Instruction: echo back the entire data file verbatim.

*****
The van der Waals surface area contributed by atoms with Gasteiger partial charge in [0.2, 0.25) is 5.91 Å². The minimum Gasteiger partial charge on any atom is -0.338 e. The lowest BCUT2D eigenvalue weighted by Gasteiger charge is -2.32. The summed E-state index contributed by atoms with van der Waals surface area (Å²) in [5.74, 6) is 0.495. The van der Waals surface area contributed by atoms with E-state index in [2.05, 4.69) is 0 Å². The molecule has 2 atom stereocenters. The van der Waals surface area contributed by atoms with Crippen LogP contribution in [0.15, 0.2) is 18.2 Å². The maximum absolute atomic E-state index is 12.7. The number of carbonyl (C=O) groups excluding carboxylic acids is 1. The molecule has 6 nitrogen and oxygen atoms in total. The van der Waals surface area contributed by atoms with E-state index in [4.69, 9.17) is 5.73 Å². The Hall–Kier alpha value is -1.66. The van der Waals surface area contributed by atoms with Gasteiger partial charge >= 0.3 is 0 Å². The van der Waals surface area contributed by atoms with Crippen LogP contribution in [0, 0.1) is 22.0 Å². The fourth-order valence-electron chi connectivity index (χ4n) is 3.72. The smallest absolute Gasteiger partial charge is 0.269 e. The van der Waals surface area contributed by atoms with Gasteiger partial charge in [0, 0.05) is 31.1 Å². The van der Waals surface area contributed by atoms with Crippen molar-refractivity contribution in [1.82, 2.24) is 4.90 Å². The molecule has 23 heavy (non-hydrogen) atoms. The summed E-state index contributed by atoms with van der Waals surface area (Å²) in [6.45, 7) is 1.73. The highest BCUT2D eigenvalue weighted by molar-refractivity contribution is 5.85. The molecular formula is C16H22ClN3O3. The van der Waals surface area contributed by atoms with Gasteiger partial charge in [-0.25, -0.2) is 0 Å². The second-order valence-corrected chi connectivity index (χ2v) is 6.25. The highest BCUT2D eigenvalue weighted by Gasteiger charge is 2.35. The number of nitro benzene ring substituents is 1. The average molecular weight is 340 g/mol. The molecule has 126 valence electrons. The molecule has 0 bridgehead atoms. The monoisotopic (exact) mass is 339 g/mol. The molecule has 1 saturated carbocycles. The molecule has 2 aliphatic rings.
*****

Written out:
The van der Waals surface area contributed by atoms with Gasteiger partial charge in [0.2, 0.25) is 5.91 Å². The minimum Gasteiger partial charge on any atom is -0.338 e. The lowest BCUT2D eigenvalue weighted by Gasteiger charge is -2.32. The summed E-state index contributed by atoms with van der Waals surface area (Å²) in [5.74, 6) is 0.495. The van der Waals surface area contributed by atoms with E-state index in [2.05, 4.69) is 0 Å². The molecule has 2 atom stereocenters. The van der Waals surface area contributed by atoms with Crippen LogP contribution in [0.15, 0.2) is 18.2 Å². The maximum absolute atomic E-state index is 12.7. The number of carbonyl (C=O) groups excluding carboxylic acids is 1. The molecule has 6 nitrogen and oxygen atoms in total. The van der Waals surface area contributed by atoms with E-state index in [4.69, 9.17) is 5.73 Å². The Hall–Kier alpha value is -1.66. The van der Waals surface area contributed by atoms with Gasteiger partial charge >= 0.3 is 0 Å². The van der Waals surface area contributed by atoms with Crippen LogP contribution in [0, 0.1) is 22.0 Å². The fourth-order valence-electron chi connectivity index (χ4n) is 3.72. The smallest absolute Gasteiger partial charge is 0.269 e. The van der Waals surface area contributed by atoms with Gasteiger partial charge in [0, 0.05) is 31.1 Å². The van der Waals surface area contributed by atoms with Crippen molar-refractivity contribution in [1.82, 2.24) is 4.90 Å². The molecule has 23 heavy (non-hydrogen) atoms. The summed E-state index contributed by atoms with van der Waals surface area (Å²) in [6.45, 7) is 1.73. The highest BCUT2D eigenvalue weighted by molar-refractivity contribution is 5.85. The molecular formula is C16H22ClN3O3. The van der Waals surface area contributed by atoms with Gasteiger partial charge in [-0.25, -0.2) is 0 Å². The second-order valence-corrected chi connectivity index (χ2v) is 6.25. The highest BCUT2D eigenvalue weighted by Gasteiger charge is 2.35. The number of nitro benzene ring substituents is 1. The average molecular weight is 340 g/mol. The molecule has 126 valence electrons. The molecule has 0 bridgehead atoms. The monoisotopic (exact) mass is 339 g/mol. The molecule has 1 saturated carbocycles. The molecule has 2 aliphatic rings.